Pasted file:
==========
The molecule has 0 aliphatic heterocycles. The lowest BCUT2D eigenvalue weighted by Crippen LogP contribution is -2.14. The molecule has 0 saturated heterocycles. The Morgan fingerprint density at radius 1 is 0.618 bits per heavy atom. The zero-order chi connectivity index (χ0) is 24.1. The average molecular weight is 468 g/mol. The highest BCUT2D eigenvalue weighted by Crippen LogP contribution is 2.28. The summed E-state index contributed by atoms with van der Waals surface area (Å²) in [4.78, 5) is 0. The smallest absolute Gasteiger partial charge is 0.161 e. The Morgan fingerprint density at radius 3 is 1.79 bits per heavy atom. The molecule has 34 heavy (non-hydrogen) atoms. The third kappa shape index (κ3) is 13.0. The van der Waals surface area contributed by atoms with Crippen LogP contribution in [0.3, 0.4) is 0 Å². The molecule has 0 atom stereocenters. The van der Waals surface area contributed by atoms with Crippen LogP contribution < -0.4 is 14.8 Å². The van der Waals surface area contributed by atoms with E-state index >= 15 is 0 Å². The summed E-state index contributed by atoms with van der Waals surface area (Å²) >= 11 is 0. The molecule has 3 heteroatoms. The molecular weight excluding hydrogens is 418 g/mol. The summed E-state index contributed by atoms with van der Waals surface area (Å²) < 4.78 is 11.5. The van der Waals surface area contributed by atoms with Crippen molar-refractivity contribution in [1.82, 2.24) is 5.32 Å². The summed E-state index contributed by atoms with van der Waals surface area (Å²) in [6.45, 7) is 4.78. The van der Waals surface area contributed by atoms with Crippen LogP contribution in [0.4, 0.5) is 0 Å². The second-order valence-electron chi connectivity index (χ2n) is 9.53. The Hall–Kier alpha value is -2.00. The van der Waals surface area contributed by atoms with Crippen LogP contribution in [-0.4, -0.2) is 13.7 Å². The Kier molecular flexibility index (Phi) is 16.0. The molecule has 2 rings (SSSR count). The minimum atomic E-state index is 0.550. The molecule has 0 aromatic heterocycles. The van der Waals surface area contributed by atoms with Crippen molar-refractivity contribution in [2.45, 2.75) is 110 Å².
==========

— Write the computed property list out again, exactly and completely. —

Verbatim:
The molecule has 0 aliphatic heterocycles. The lowest BCUT2D eigenvalue weighted by Crippen LogP contribution is -2.14. The molecule has 0 saturated heterocycles. The Morgan fingerprint density at radius 1 is 0.618 bits per heavy atom. The zero-order chi connectivity index (χ0) is 24.1. The average molecular weight is 468 g/mol. The highest BCUT2D eigenvalue weighted by Crippen LogP contribution is 2.28. The summed E-state index contributed by atoms with van der Waals surface area (Å²) in [4.78, 5) is 0. The smallest absolute Gasteiger partial charge is 0.161 e. The Morgan fingerprint density at radius 3 is 1.79 bits per heavy atom. The molecule has 34 heavy (non-hydrogen) atoms. The third kappa shape index (κ3) is 13.0. The van der Waals surface area contributed by atoms with Crippen LogP contribution in [0.3, 0.4) is 0 Å². The molecule has 0 atom stereocenters. The van der Waals surface area contributed by atoms with Crippen LogP contribution < -0.4 is 14.8 Å². The van der Waals surface area contributed by atoms with E-state index >= 15 is 0 Å². The summed E-state index contributed by atoms with van der Waals surface area (Å²) >= 11 is 0. The molecule has 3 heteroatoms. The molecular weight excluding hydrogens is 418 g/mol. The summed E-state index contributed by atoms with van der Waals surface area (Å²) < 4.78 is 11.5. The van der Waals surface area contributed by atoms with Crippen molar-refractivity contribution in [1.82, 2.24) is 5.32 Å². The summed E-state index contributed by atoms with van der Waals surface area (Å²) in [6.45, 7) is 4.78. The van der Waals surface area contributed by atoms with Crippen LogP contribution in [0.4, 0.5) is 0 Å². The second-order valence-electron chi connectivity index (χ2n) is 9.53. The Hall–Kier alpha value is -2.00. The van der Waals surface area contributed by atoms with Crippen LogP contribution in [-0.4, -0.2) is 13.7 Å². The Kier molecular flexibility index (Phi) is 16.0. The molecule has 2 rings (SSSR count). The minimum atomic E-state index is 0.550. The molecule has 0 aromatic heterocycles. The van der Waals surface area contributed by atoms with Crippen molar-refractivity contribution in [2.45, 2.75) is 110 Å².